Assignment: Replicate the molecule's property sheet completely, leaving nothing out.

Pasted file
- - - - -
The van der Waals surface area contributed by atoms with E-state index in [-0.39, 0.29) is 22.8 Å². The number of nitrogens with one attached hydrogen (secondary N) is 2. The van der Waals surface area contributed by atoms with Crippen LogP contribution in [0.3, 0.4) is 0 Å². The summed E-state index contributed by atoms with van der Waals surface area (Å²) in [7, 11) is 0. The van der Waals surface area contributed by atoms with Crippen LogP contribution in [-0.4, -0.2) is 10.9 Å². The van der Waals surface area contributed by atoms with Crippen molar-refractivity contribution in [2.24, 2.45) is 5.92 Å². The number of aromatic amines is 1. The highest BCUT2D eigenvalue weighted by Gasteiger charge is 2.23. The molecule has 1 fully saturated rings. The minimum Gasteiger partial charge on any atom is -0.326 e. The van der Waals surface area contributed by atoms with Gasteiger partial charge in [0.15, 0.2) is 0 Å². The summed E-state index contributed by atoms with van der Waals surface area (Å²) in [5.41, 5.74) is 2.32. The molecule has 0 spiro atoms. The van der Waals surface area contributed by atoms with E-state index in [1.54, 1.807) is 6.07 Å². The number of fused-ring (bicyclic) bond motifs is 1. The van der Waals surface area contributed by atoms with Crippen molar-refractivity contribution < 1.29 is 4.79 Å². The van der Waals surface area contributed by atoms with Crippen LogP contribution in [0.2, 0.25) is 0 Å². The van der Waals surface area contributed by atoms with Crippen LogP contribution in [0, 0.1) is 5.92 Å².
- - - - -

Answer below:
The van der Waals surface area contributed by atoms with E-state index in [-0.39, 0.29) is 22.8 Å². The number of nitrogens with one attached hydrogen (secondary N) is 2. The van der Waals surface area contributed by atoms with Crippen LogP contribution in [0.3, 0.4) is 0 Å². The summed E-state index contributed by atoms with van der Waals surface area (Å²) in [7, 11) is 0. The van der Waals surface area contributed by atoms with Crippen LogP contribution in [-0.4, -0.2) is 10.9 Å². The van der Waals surface area contributed by atoms with Crippen molar-refractivity contribution in [2.24, 2.45) is 5.92 Å². The number of aromatic amines is 1. The highest BCUT2D eigenvalue weighted by Gasteiger charge is 2.23. The molecule has 1 fully saturated rings. The minimum Gasteiger partial charge on any atom is -0.326 e. The van der Waals surface area contributed by atoms with Gasteiger partial charge in [0.15, 0.2) is 0 Å². The summed E-state index contributed by atoms with van der Waals surface area (Å²) in [5.41, 5.74) is 2.32. The molecule has 0 spiro atoms. The van der Waals surface area contributed by atoms with E-state index in [1.54, 1.807) is 6.07 Å². The number of fused-ring (bicyclic) bond motifs is 1. The van der Waals surface area contributed by atoms with Crippen molar-refractivity contribution < 1.29 is 4.79 Å². The van der Waals surface area contributed by atoms with Crippen LogP contribution in [0.2, 0.25) is 0 Å². The van der Waals surface area contributed by atoms with Crippen LogP contribution in [0, 0.1) is 5.92 Å².